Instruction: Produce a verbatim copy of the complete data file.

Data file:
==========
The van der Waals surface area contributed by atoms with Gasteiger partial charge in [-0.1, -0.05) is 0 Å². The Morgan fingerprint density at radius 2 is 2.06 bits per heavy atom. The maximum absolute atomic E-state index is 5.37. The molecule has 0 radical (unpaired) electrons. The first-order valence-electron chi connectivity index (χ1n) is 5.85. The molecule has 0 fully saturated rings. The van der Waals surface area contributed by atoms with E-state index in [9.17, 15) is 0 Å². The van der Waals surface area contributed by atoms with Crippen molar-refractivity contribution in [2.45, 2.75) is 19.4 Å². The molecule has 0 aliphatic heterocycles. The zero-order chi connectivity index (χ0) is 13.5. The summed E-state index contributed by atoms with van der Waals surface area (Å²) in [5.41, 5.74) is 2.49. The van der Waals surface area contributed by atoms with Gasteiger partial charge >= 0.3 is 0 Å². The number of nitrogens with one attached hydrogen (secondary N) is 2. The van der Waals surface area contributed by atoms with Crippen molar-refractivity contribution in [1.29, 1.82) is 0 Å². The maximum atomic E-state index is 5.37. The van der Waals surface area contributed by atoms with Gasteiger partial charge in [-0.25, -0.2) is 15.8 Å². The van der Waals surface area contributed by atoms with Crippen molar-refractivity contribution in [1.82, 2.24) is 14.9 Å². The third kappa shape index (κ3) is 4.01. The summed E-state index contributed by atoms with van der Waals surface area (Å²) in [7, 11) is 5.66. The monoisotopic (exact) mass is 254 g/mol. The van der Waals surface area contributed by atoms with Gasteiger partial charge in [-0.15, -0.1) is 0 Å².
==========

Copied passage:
The van der Waals surface area contributed by atoms with Gasteiger partial charge in [-0.1, -0.05) is 0 Å². The Morgan fingerprint density at radius 2 is 2.06 bits per heavy atom. The maximum absolute atomic E-state index is 5.37. The molecule has 0 radical (unpaired) electrons. The first-order valence-electron chi connectivity index (χ1n) is 5.85. The molecule has 0 fully saturated rings. The van der Waals surface area contributed by atoms with E-state index in [9.17, 15) is 0 Å². The van der Waals surface area contributed by atoms with Crippen molar-refractivity contribution in [2.45, 2.75) is 19.4 Å². The molecule has 0 aliphatic heterocycles. The zero-order chi connectivity index (χ0) is 13.5. The summed E-state index contributed by atoms with van der Waals surface area (Å²) in [5.41, 5.74) is 2.49. The van der Waals surface area contributed by atoms with Gasteiger partial charge >= 0.3 is 0 Å². The number of nitrogens with one attached hydrogen (secondary N) is 2. The van der Waals surface area contributed by atoms with Crippen molar-refractivity contribution in [1.29, 1.82) is 0 Å². The maximum atomic E-state index is 5.37. The van der Waals surface area contributed by atoms with Gasteiger partial charge in [-0.25, -0.2) is 15.8 Å². The van der Waals surface area contributed by atoms with Crippen molar-refractivity contribution in [1.82, 2.24) is 14.9 Å². The third kappa shape index (κ3) is 4.01. The summed E-state index contributed by atoms with van der Waals surface area (Å²) in [7, 11) is 5.66. The monoisotopic (exact) mass is 254 g/mol. The van der Waals surface area contributed by atoms with Gasteiger partial charge in [-0.15, -0.1) is 0 Å².